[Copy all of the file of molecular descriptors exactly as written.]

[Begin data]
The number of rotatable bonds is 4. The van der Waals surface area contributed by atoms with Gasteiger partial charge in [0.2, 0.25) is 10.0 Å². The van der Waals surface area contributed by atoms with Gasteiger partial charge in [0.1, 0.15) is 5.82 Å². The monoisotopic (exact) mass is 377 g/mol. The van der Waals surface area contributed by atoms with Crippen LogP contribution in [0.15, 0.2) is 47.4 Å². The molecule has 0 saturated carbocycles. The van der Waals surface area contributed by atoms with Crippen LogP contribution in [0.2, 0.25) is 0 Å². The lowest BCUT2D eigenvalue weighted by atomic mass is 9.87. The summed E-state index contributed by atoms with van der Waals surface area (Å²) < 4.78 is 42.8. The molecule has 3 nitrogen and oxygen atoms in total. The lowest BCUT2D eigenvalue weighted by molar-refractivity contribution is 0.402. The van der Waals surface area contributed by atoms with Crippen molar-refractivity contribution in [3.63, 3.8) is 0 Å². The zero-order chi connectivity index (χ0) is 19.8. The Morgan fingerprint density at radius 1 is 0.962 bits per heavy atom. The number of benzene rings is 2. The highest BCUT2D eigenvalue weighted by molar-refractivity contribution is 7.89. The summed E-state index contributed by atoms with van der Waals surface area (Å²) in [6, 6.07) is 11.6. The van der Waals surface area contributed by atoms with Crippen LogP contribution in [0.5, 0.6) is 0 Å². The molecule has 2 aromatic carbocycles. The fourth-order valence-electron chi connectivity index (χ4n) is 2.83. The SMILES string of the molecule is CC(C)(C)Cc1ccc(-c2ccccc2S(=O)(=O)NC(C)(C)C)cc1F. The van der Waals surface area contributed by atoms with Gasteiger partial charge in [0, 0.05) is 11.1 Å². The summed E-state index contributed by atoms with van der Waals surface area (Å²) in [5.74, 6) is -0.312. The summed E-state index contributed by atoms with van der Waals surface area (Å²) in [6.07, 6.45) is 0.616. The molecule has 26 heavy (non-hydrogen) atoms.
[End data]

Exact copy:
The number of rotatable bonds is 4. The van der Waals surface area contributed by atoms with Gasteiger partial charge in [0.2, 0.25) is 10.0 Å². The van der Waals surface area contributed by atoms with Gasteiger partial charge in [0.1, 0.15) is 5.82 Å². The monoisotopic (exact) mass is 377 g/mol. The van der Waals surface area contributed by atoms with Crippen LogP contribution in [0.15, 0.2) is 47.4 Å². The molecule has 0 saturated carbocycles. The van der Waals surface area contributed by atoms with Crippen LogP contribution in [0.2, 0.25) is 0 Å². The lowest BCUT2D eigenvalue weighted by atomic mass is 9.87. The summed E-state index contributed by atoms with van der Waals surface area (Å²) < 4.78 is 42.8. The molecule has 3 nitrogen and oxygen atoms in total. The lowest BCUT2D eigenvalue weighted by molar-refractivity contribution is 0.402. The van der Waals surface area contributed by atoms with Crippen molar-refractivity contribution in [3.63, 3.8) is 0 Å². The zero-order chi connectivity index (χ0) is 19.8. The Morgan fingerprint density at radius 1 is 0.962 bits per heavy atom. The number of benzene rings is 2. The highest BCUT2D eigenvalue weighted by molar-refractivity contribution is 7.89. The summed E-state index contributed by atoms with van der Waals surface area (Å²) in [6, 6.07) is 11.6. The van der Waals surface area contributed by atoms with Crippen LogP contribution in [0.5, 0.6) is 0 Å². The molecule has 2 aromatic carbocycles. The fourth-order valence-electron chi connectivity index (χ4n) is 2.83. The SMILES string of the molecule is CC(C)(C)Cc1ccc(-c2ccccc2S(=O)(=O)NC(C)(C)C)cc1F. The van der Waals surface area contributed by atoms with Gasteiger partial charge in [0, 0.05) is 11.1 Å². The summed E-state index contributed by atoms with van der Waals surface area (Å²) in [5.74, 6) is -0.312. The summed E-state index contributed by atoms with van der Waals surface area (Å²) in [6.07, 6.45) is 0.616. The molecule has 26 heavy (non-hydrogen) atoms.